When you’re making a product or a design, you may have realized that the best option is to consult with or hire an outside industrial design company. But this can feel like handing over your brainchild to a complete stranger, which is a terrifying thought.
You wouldn’t hire a babysitter for your toddler without having a plan to make sure everything goes right, and you certainly wouldn’t hire one without looking in detail at their background first. As you are creating a design for something, it is hard not to draw parallels between your design and a young child that needs care and protection.
In the end, though, it is likely necessary that you hire an outside consultant for several reasons. These professionals will create a better product than you ever could, and they can devote significantly more time to the process, ensuring that the final result is more detailed and well-designed than you could manage.
Much like with a child, there are occasions when you only have so much time in the day, and you both get more benefit from having a caring and skilled babysitter take care of them for the evening than, say, take them along with you to a business dinner. Neither of you will have fun, and you will both accomplish more by hiring someone to provide some care when you have other obligations—much like with the industrial design process.
How do you know you’re hiring the right industrial designer and how do you keep things on track when you have them?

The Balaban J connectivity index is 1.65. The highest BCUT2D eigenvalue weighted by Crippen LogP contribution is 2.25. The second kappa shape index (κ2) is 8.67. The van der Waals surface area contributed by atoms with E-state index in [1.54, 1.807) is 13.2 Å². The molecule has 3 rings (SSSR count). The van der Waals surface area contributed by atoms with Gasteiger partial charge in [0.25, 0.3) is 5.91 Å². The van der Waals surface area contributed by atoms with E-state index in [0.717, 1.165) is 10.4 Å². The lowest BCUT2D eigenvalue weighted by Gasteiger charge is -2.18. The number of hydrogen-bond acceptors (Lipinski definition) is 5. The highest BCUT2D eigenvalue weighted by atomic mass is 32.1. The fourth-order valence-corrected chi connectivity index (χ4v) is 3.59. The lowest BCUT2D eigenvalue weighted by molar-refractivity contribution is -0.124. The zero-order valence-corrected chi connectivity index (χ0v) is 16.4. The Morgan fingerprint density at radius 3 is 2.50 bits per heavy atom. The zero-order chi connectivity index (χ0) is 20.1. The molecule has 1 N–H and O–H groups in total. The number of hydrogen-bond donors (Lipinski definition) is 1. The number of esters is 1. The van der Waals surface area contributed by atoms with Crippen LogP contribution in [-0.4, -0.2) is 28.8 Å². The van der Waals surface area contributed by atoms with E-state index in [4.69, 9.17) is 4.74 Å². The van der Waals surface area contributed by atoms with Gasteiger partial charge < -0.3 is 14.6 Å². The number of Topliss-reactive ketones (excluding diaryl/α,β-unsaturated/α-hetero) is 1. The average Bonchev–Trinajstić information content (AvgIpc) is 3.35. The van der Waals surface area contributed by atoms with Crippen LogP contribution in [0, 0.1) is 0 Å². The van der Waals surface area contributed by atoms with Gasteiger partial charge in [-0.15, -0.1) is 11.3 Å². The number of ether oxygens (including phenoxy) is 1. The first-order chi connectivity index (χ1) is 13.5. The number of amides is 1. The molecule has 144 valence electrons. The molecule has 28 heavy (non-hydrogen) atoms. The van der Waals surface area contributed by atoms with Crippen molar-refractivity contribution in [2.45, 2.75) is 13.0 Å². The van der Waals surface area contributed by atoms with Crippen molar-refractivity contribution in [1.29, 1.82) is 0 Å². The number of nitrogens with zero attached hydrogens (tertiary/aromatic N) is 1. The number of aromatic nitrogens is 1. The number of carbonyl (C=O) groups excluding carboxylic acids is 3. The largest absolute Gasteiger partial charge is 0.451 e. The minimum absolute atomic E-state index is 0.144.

You want to ensure that you get someone capable and that you maintain the ability to veto certain decisions as well as keep the project on track. Here are ten tips to remember when you’re working with an outside industrial design company.
Tips When Hiring an Industrial Design Company
1. Verify Their Background
This is the case for every outside hire you make and is likely one of the first lessons you learn when working in human resources at a large company. In the words of Winston Churchill, trust, but verify. As great as the industrial design firm or CAD service seems, verify everything you can.
Check to ensure that they are accredited if they claim to be. Investigate their background—perhaps they claimed to have graduated from a particular university or have a certification in a certain design principle. Check on these things. A good rule of thumb, also, is that better companies will have more verifiable things on their background because they’re not worried about being investigated.
This project is significant for you, and it will be for them, but many companies are just trying to get a foot in the door when they have no business being there. Make sure that you are finding a company that is more than capable of doing what you need them to do, and one that shows diligence and care. If you can’t verify their credentials, that should be a red flag.